The situation in the mining industry is no better – in fact after holding up mining output in a very negative operating environment, mining output is falling. Gold production and sales via official markets is down to a third of “normal” output and all other sectors are also reporting serious difficulties. Power outages and low official exchange rates and tight foreign exchange controls within a highly inflationary environment is making life simply impossible for mining companies. Couple that to threats of nationalization and the fear by investors that their investment may be in jeopardy anyway, gives rise to many situations where shareholders will no longer bail out failing Zimbabwean mines.

In the past week the parallel market exchange rates have been moving so fast that dealers and businessmen have been unable to keep track of things. I heard of one deal done for a big company at Z$1 100 to US$1. That would represent 50 per cent devaluation in a week or so. Actual rates vary for different sorts of foreign exchange – the highest rates for so called “free funds” (meaning the most expensive) and funds from exporters and others where rates are lower. Never the less the markets were devaluing the Zimbabwe dollar by about 10 per cent per day last week with no sign of a bottom. Fuel prices rose sharply as a result to about Z$900 a litre – in many cases Z$1 000 a litre. Bus travel costs rose 1 third in the week.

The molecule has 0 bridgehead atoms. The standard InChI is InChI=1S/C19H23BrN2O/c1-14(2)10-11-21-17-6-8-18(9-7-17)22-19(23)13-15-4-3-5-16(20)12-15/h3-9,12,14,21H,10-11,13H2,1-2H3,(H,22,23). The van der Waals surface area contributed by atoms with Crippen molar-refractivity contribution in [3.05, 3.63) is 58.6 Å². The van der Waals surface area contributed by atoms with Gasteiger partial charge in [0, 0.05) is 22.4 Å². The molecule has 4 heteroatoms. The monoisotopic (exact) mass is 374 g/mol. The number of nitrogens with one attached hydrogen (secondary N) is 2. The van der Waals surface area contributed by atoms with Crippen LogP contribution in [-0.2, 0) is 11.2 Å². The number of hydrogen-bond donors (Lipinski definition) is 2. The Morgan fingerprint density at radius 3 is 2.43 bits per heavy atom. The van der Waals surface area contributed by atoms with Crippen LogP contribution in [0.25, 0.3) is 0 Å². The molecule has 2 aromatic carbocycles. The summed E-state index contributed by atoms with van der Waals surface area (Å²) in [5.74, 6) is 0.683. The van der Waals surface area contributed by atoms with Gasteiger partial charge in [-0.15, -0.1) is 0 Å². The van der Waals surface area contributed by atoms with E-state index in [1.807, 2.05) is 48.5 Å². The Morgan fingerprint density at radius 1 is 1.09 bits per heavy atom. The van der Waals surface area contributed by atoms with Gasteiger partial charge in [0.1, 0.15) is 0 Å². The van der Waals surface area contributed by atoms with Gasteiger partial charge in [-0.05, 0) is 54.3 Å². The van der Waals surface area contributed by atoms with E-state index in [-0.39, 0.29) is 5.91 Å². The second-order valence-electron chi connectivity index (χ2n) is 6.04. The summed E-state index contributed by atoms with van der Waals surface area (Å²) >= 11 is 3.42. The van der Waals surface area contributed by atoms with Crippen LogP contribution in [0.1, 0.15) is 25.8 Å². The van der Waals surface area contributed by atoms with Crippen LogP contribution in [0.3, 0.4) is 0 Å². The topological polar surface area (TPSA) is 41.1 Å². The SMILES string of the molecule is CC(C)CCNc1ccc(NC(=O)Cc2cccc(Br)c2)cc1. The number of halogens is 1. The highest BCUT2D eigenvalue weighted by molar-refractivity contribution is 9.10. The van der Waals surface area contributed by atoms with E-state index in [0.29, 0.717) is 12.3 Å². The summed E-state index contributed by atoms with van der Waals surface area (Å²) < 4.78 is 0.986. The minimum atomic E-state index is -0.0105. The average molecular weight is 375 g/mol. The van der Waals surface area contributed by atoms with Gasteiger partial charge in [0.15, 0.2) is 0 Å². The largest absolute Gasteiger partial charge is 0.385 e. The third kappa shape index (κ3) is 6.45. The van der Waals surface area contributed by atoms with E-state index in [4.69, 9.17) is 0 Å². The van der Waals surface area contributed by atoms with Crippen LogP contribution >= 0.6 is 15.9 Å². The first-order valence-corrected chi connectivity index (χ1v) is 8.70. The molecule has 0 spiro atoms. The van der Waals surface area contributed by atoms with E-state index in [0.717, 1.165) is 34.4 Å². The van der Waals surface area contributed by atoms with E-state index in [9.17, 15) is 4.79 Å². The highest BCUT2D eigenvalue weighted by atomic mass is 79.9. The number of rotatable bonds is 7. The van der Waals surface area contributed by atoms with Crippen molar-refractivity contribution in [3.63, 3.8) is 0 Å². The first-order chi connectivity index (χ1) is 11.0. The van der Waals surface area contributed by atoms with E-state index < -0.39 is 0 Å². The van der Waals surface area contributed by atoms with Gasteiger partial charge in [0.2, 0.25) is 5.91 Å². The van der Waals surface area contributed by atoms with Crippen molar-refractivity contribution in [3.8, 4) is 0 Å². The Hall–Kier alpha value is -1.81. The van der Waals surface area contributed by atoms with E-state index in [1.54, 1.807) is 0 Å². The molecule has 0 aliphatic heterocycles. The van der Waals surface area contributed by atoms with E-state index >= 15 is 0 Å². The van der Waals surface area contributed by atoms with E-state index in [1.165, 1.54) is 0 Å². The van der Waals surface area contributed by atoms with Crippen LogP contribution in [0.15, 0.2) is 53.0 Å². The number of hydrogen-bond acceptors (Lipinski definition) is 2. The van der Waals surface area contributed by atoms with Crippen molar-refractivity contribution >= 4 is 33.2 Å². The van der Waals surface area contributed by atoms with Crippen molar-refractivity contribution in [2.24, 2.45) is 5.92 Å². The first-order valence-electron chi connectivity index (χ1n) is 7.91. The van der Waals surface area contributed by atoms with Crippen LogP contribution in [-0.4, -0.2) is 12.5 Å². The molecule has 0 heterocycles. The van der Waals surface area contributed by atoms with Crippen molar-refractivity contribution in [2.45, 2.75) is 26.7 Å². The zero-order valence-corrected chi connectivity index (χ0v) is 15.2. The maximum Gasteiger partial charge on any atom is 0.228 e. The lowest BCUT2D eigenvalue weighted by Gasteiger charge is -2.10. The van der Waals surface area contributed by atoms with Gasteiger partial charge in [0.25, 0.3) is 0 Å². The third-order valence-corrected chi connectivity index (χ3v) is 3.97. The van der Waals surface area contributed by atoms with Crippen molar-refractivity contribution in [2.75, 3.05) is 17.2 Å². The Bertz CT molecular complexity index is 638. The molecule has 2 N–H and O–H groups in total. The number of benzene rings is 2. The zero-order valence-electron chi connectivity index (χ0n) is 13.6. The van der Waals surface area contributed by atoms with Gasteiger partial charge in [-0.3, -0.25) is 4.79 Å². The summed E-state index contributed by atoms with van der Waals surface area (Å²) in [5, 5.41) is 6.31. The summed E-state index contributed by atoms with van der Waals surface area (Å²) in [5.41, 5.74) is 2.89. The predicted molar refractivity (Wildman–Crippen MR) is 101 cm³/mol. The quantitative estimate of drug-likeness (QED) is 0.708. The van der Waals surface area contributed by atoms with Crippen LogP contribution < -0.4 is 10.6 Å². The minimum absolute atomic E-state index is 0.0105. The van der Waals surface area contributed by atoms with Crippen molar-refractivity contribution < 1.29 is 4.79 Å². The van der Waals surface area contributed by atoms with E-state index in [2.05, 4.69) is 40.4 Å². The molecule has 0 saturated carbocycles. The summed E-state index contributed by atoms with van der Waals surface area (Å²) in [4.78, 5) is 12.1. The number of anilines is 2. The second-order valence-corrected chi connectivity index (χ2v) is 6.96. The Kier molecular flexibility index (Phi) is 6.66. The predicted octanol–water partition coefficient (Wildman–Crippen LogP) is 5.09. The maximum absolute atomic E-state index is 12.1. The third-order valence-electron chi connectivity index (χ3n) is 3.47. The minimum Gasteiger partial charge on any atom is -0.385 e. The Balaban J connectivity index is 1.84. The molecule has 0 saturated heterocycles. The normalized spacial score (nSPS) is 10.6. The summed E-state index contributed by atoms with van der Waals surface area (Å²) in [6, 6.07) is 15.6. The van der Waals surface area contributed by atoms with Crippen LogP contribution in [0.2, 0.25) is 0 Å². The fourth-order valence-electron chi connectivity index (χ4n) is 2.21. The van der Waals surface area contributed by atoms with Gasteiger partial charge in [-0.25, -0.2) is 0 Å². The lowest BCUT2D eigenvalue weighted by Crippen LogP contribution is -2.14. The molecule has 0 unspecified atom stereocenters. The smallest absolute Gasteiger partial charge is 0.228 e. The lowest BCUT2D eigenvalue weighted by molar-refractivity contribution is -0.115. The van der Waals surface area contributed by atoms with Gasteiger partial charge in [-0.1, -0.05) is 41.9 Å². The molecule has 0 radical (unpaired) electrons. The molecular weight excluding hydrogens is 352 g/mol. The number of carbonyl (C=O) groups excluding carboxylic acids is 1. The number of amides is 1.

So there is no relief in sight for the ordinary consumer – prices are rising faster that their incomes and money has very little value. Only those with hard income earnings are able to survive. Another twelve months of this and I do not know where we will be. One thing is sure – if this carries on for much longer, hundreds of thousands of Zimbabweans will be forced to leave for greener pastures. Most will go to South Africa.

I picked up a Prison Warden today and gave him a lift to town – he said he was earning Z$29 000 before tax – probably a take home salary of US$40 a month. He could work as a farm laborer in South Africa for three times that – when he learned who I was he asked me if I could help him leave the country – I told him he must stay and help us change the country. He said he felt that was never going to happen until Mr. Mugabe goes or dies.

As for Mr. Mugabe – he was riding around the world in a Boeing 767 commandeered from our State airline – first speaking at the NAM summit in Cuba and then at the UN General Assembly. In both places he defended his role in the collapse of the Zimbabwean economy and claimed it was due to British and American sanctions. I worked under mandatory UN sanctions for 14 years and know what a real sanctions regime entails – what he was talking about are the travel restrictions imposed on him and his cronies by the EU and the USA and Australia – some personal discomfort when you like to buy your shirts at Harrods, but hardly sanctions.

Eddie Cross
Bulawayo, 24th September 2006.